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Trustees Ponder Restoring Napeague Harbor’s East Inlet

Wed, 06/28/2023 - 19:29
“Considering that Napeague Harbor can only support one stable inlet, east inlet restoration would either require or cause the closure of the west inlet,” according to a 2012 report that detailed conceptual designs.
Carissa Katz

Members of the East Hampton Town Trustees met via video conference with officials of the Peconic Estuary Program and other groups last week, regarding a study that would help determine whether and how to improve water circulation in Napeague Harbor. The trustees have long pressed for a solution, which could be funded in part with money from the host community agreement between the town, the trustees, and the developers of the South Fork Wind farm. That agreement includes almost $29 million flowing to the two entities over 25 years.

Meeting in the Old Town House, a 1731 structure on the grounds of Clinton Academy, as part of the town’s 375th anniversary observance, the trustees pondered the next steps toward restoring the harbor to ecological health, referring in part to a 2012 report that detailed conceptual designs.

Restoring the east inlet, which closed in 2007 after an April northeaster, would improve water quality and habitat for shellfish, finfish, and eelgrass. It would also reduce water flow through the west inlet, and, potentially, shoreline erosion north of Lazy Point and on Promised Land.

“The conclusion that restoration of tidal flow through the east inlet would provide ecological benefits was based on observations by the Town’s Natural Resources Department,” the report stated, “indicating increased shellfish production at the town’s shellfish grow-out facility and increased eelgrass abundance in years immediately following the excavation of a small channel near the historic east inlet location, compared to years when the east inlet was entirely closed.”

Since that report, however, not only have eelgrass beds been in sharp decline, but for the last four years bay scallop populations have suffered a substantial die-off. Warmer water is understood to be among multiple stressors for both, and it is hoped that increased circulation with cooler ocean water will alleviate conditions in the harbor. “Apparently, the water temperature is starting to go way up,” Bill Taylor, a trustee, told his colleagues. “If what we come up with is leaving it like it is, that’s just going to keep on going.”

The 2012 report stated that “a restored east inlet constructed through the removal of 60,600 cubic yards of sediment would be sufficiently large to capture a significant fraction of the Napeague Harbor’s tidal flow. Considering that Napeague Harbor can only support one stable inlet, east inlet restoration would either require or cause the closure of the west inlet.”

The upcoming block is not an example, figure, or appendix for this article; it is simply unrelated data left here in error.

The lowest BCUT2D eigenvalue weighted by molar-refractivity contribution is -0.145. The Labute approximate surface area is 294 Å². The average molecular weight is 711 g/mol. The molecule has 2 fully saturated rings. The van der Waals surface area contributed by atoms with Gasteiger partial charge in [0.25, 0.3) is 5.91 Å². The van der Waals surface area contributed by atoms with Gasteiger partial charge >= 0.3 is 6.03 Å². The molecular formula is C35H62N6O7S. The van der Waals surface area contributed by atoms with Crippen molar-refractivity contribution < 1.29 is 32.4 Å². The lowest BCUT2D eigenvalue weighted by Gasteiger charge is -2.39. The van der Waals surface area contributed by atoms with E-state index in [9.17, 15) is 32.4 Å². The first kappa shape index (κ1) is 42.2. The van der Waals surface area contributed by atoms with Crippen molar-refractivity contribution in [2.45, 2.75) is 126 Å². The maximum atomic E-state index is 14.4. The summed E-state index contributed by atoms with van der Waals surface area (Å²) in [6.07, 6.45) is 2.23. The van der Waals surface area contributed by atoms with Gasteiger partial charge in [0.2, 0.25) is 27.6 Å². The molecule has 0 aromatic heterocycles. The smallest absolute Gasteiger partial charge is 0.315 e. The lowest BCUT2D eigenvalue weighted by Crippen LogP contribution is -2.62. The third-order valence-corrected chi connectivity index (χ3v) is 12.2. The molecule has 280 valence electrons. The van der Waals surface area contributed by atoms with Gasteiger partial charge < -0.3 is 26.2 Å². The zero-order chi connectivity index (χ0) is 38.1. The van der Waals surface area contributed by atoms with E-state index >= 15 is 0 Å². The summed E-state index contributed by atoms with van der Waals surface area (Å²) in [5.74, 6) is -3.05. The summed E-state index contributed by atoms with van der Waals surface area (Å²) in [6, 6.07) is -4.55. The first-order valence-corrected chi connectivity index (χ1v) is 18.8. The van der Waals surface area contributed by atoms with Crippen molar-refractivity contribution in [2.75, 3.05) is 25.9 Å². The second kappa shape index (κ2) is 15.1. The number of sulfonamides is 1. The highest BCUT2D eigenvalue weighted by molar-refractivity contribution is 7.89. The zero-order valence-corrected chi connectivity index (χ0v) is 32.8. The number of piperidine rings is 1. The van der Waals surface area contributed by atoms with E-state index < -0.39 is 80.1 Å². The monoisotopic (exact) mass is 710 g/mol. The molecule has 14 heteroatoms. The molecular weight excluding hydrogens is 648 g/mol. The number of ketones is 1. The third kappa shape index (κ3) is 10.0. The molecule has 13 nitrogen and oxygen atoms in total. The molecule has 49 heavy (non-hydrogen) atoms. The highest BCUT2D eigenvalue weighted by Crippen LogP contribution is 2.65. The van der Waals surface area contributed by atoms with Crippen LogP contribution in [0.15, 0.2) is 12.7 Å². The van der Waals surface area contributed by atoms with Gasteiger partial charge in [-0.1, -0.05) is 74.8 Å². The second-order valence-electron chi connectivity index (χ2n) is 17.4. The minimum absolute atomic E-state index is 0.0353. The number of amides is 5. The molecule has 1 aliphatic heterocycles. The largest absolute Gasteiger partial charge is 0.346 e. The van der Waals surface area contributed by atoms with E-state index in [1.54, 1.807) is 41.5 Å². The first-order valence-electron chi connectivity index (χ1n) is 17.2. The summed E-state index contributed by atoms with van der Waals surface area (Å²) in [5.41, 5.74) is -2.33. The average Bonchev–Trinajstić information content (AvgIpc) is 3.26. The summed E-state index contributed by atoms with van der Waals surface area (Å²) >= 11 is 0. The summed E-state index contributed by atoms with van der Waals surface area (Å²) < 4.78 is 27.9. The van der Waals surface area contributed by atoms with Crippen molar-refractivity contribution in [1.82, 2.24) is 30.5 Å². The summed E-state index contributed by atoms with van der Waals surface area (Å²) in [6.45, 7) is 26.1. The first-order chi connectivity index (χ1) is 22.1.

“This is definitely going to be a Type I SEQRA action,” John Aldred told the trustees, referring to the New York State Environmental Quality Review Act. A Type I action presumes significant environmental impact and requires completion of a environmental impact statement. “Permitting would be extensive,” Mr. Aldred said, requiring the participation of many groups, among them the Army Corps of Engineers, the D.E.C., the State Office of Parks, Recreation, and Historic Preservation, the town, “and probably a lot more.”

Mr. Aldred sketched out a four-step process: a hydrodynamic study, described as a feasibility study; engineering and permitting, including the environmental impact statement; construction, and maintenance.

In the 2012 report, the hydrodynamic study was estimated to cost $250,000. It is now more likely in the $300,000 to $600,000 range, Mr. Aldred said. “That only gets you to the point where you have a lot of the information we need to make the decision to move forward. Then you have to get into getting engineering plans drawn up, and then that leads in to the permitting process. . . . We’re probably talking many hundreds of thousands, if not millions, of dollars at that stage.”

Construction would likely require millions more, he said, as would maintenance, which he described as “the critical component of this.” Unless Suffolk County could be persuaded to “put a significant effort to long-term maintenance, this would be largely our responsibility, or whoever the partners were who undertook this.”

It was understood at last week’s trustee meeting, said Jim Grimes, that “it was going to be a project beyond the scope of what the trustees on their own could finance.” Potential partners include some of the aforementioned permitting agencies as well as “the resident communities of Napeague, some of the other property owners that could potentially benefit from the disposition of spoil from this project.”

“It’s going to take many hands to lift this,” Mr. Grimes said.

The trustees agreed that defining the scope of, and partners in, the proposed project was a necessary first step. Would they rely on a single engineer’s report or solicit a range of opinions? Would they seek to partner with the town or the Peconic Estuary Program? That “would lend a certain amount of legitimacy that going it alone wouldn’t, necessarily,” Mr. Aldred said of a partnership.

As a next step, it was agreed, every trustee will study a synopsis of the meeting, once the estuary program has distributed it.

The trustees, who typically meet at 6:30 p.m. on the second and fourth Monday of each month, also agreed last week that holding their first September meeting on the 11th would be inappropriate, given that it falls on the anniversary of the 2001 terrorist attacks on the World Trade Center and the Pentagon. Instead, that meeting will happen on Sept. 8, with an executive session beforehand to discuss their ongoing inventory of docks and other waterway structures under their jurisdiction. 

 

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